From there, he created algorithms to match barcodes on merchandise to the trucks used to transport boxes of goods to each store. He also included in his program the telephone numbers of store managers, in case someone needed to double check to see whether a manager had ordered 35 or 350 barbecue grills. His creation cut the batching and routing process for the Canton Township warehouse from hours to minutes.
Abraham says when he showed his creation to his boss, the supervisor reluctantly passed it up the management chain. Executives in the front office, where in- and out-boxes still adorned every desk, rejected it.
“They mockingly said I should go see the company nurse,” Abraham says. “As a young guy, I was scratching my head and thinking, ‘Why would someone say that to me?’ Then I remembered Mr. Fauber sitting at his desk with no paperwork on it, and I thought, ‘What is wrong with this company? There’s something in the DNA of this company that’s wrong.’ ”
Dave Carlson, another Kmart internet pioneer who years later would lead Kmart’s technology revolution that introduced remote computer systems and merchandise scanners at the check-out lanes of hundreds of stores, was intimately familiar with the obstacles Abraham was up against.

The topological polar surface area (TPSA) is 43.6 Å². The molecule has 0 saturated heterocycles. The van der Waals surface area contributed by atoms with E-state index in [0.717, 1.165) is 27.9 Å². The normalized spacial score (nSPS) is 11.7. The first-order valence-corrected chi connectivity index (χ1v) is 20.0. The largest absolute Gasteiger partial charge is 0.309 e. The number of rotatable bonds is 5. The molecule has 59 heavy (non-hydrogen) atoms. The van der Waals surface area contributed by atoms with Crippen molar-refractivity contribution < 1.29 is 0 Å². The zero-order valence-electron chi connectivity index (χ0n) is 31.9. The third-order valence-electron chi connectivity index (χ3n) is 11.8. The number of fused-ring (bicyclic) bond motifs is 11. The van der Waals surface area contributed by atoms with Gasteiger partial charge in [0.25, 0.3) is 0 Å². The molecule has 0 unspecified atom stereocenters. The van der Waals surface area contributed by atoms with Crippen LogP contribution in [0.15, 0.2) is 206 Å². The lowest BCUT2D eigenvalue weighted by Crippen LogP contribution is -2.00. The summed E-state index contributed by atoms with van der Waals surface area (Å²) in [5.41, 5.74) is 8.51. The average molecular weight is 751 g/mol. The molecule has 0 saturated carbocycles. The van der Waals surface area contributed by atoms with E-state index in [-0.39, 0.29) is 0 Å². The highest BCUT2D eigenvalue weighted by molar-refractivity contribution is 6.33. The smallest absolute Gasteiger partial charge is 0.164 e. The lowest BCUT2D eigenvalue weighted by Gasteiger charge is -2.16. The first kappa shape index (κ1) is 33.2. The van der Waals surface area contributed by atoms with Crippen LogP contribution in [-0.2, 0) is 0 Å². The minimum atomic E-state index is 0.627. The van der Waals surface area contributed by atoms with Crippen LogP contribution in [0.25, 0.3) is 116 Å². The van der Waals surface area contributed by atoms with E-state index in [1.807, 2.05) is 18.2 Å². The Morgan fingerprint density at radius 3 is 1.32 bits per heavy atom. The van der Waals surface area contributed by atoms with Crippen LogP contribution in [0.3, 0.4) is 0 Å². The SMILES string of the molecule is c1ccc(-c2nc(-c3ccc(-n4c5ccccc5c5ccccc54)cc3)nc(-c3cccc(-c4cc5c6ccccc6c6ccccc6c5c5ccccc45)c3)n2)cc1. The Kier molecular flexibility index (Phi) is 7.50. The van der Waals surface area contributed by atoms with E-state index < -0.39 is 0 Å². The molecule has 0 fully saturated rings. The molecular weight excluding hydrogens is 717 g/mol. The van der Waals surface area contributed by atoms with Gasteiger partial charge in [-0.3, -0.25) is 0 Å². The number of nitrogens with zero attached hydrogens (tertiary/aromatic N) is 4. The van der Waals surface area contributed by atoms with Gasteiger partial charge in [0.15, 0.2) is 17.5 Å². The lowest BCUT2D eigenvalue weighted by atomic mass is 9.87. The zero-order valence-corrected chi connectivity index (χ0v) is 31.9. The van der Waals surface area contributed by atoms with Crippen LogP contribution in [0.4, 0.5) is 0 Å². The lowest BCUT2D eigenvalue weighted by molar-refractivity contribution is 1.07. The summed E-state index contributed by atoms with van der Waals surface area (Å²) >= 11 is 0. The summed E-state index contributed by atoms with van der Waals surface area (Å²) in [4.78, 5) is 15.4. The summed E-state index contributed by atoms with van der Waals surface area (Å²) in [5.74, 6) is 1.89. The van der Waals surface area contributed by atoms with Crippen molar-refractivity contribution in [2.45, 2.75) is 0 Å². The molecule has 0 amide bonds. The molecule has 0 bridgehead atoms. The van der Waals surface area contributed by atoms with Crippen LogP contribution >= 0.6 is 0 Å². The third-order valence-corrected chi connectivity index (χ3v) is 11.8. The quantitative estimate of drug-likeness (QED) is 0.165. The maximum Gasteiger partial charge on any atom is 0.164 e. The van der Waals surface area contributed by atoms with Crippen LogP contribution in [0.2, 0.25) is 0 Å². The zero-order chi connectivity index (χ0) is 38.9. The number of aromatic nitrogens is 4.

“It was a time where the Kmart culture of, ‘If you can run a store you can run anything’ prevailed, so the warehouse managers were ex-store managers, as were the front office people,” says Carlson, who came to Kmart in 1985 with advanced degrees in mathematics and industrial administration, and a Ph.D. in engineering from the University of Michigan. “It was John Henry the steel-driving man versus automation in those days.”
Abraham vented to an Italian friend who owned a trucking company that was doing business with Kmart. The man volunteered to take Abraham’s project to Kmart’s vice president for global supply, Tony Moro, who also was Italian.